(25.11.1906 - 24.06.1962 )
“He who wants to, is able to do more than he can.”
Volfgangs Dārziņš was born in Riga on November 25, 1906, the son of composer Emīls Dārziņš. In addition to composing, he performed regularly as a
pianist, worked as a music critic and writer, taught music and was also interested in ethnomusicology. He graduated from the Latvian Conservatory, where he studied composition theory under Jāzeps Vītols (1924–1929) and piano under Bonifācija Roge and Nadežda Kārkliņa (1929–1934).
Dārziņš won five out of eight possible awards in the new choral compositions competition at the 8 th General Latvian Song Festival, for four arrangements of folk songs and his original composition “Birzēm rotāts” (Adorned by Birch Groves). Already as a student, he began writing about music for the Latvis newspaper and the Burtnieks, Mūzikas Apskats and Latvju Mēnešraksts periodicals. In 1934 he became the editor of the music section at the Rīts newspaper, and during the war he published articles in Tēvija. Dārziņš later also wrote for Latvian exile publications in Germany and the United States.
Having fled from Latvia as a refugee at the end of the Second World War, Dārziņš arrived in Berlin, then Ehingen on the banks of the Danube River, and eventually settled in Esslingen after the end of the war. He emigrated to the United States in 1950 and settled in Spokane, Washington, where he began teaching at the local conservatory and also played the organ and conducted the choir in the local Lutheran church. However, he soon abandoned those activities to focus on performing as a pianist. He did six large concert tours as a pianist between 1952 and 1956 for a total of about one hundred concerts, not counting smaller solo concerts. He performed Chopin, Beethoven, Scarlatti, Mozart, Schumann, Debussy and sometimes also his own compositions. According to musicologist Arnolds Klotiņš, “Dārziņš’ performance is characterised by great spiritual tension and the quelling of the sensual, sentimental side of music in favour of logically constructive expression and clarity.”
Dārziņš moved to Seattle in 1955, where he taught piano to graduates of the Music Department of the University of Washington (Seattle). During this period he performed only upon special invitation and generally only for audiences of music connoisseurs; he also served as a juror for a variety of American music competitions. He turned his attention to studying Latvian folk songs, as evidenced by his in-depth article “Latvju tautas melodiju veidi un īpatnības” (Types and Peculiarities of Latvian Folk Melodies, published in Vol. 11 of the 1956 “Copenhagen/Imanta” collection of Latvian dainas), which includes examples of 120 melodies and eight maps, as well as the many lectures he gave on the subject in the mid-1950s. Dārziņš’ compositions for piano and his arrangements of folk songs also reflect a strong influence from folk music, not in the form of quotations or allusions but at a much deeper level. Klotiņš again: “Apparently his goal was to intercept and recreate the tonal, and especially the metro-rhythmic and constructive, elements of Latvian folklore as well as in some cases the reconstruction of the archaic aesthetics of folk music.”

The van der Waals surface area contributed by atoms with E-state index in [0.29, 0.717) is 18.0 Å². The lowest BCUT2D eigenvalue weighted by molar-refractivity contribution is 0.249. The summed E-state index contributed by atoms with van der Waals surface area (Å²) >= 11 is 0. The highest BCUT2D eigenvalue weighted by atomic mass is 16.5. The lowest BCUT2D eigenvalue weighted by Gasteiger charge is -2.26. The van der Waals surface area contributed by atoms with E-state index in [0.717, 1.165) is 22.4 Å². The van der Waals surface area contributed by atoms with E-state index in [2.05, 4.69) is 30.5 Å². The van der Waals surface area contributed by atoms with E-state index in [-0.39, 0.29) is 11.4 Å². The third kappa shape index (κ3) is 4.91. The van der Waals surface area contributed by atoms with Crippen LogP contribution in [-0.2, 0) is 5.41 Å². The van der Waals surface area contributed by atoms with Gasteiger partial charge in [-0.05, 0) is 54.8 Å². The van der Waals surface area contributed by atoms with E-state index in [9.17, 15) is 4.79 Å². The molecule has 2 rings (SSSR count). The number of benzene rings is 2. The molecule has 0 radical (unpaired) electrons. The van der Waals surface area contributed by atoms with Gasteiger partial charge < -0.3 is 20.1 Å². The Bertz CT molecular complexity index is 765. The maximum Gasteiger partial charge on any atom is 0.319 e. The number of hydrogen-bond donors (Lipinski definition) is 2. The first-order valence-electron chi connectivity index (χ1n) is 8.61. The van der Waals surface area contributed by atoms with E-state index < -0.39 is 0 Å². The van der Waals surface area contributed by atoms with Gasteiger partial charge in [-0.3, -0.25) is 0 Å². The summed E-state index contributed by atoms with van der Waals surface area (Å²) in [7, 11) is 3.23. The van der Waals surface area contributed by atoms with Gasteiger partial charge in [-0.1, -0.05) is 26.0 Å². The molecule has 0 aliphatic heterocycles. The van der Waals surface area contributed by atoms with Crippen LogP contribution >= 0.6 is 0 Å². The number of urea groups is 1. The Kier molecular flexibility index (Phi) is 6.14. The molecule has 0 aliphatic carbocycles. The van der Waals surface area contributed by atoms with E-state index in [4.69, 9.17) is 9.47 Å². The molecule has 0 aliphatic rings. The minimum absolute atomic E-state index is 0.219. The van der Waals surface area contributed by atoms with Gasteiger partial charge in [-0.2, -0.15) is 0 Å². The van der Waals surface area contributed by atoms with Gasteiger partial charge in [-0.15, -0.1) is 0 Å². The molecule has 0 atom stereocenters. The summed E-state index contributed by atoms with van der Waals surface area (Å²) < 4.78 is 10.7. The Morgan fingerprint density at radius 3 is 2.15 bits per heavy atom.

Dārziņš’ post-war compositions were gradually published by Alfrēds Kalnājs’ publishing house in Chicago, and the composer himself participated in the typesetting process. All of his main compositions were published by 1962, and the most important of these were included the Dow Publishers, Inc. (New York) catalogue of new music in 1960. Dārziņš received the American Latvian Association’s Cultural Foundation Award in 1953 as well as its honorary award in 1962. After his death on June 24, 1962, the University of Washington established the Volfgangs Dārziņš Commemorative Foundation and organised several large commemorative concerts. Dārziņš was reinterred in the Mārtiņš Cemetery in Riga next to his father in 1999.
Dārziņš’ contribution to Latvian music is still not fully comprehended and appreciated. He is one of those rare composers who sought and found his own independent style in contrast to the tradition of romanticism founded by Jāzeps Vītols, in which the work of most post-war Latvian composers was rooted. Klotiņš has commented: “Whether consciously or not, in the post-war years Dārziņš took on a mission in the modern development of Latvian music that no other composer had previously undertaken nor, it seems, has done so since, at least in the genre of instrumental music. Namely, he took a step that has been taken by the musical cultures of certain other European nations, the benchmark of which was set by Béla Bartók in Hungary. This was a step away from using a relatively new, late folk lyricism towards the reinterpretation and development in an instrumental style of the formative, constructive and colouristic possibilities of an older stratum of folk music. In this respect, Dārziņš, like Bartók, also bid farewell to romanticism and moved towards neoclassical structures. These qualities, as well as the shift in emphasis from the vocal music so traditional to Latvians to the genre of instrumental music, made
Dārziņš’ musical legacy something thoroughly new and still not fully comprehended in the otherwise generally vocalised and emotionalised landscape of our music.”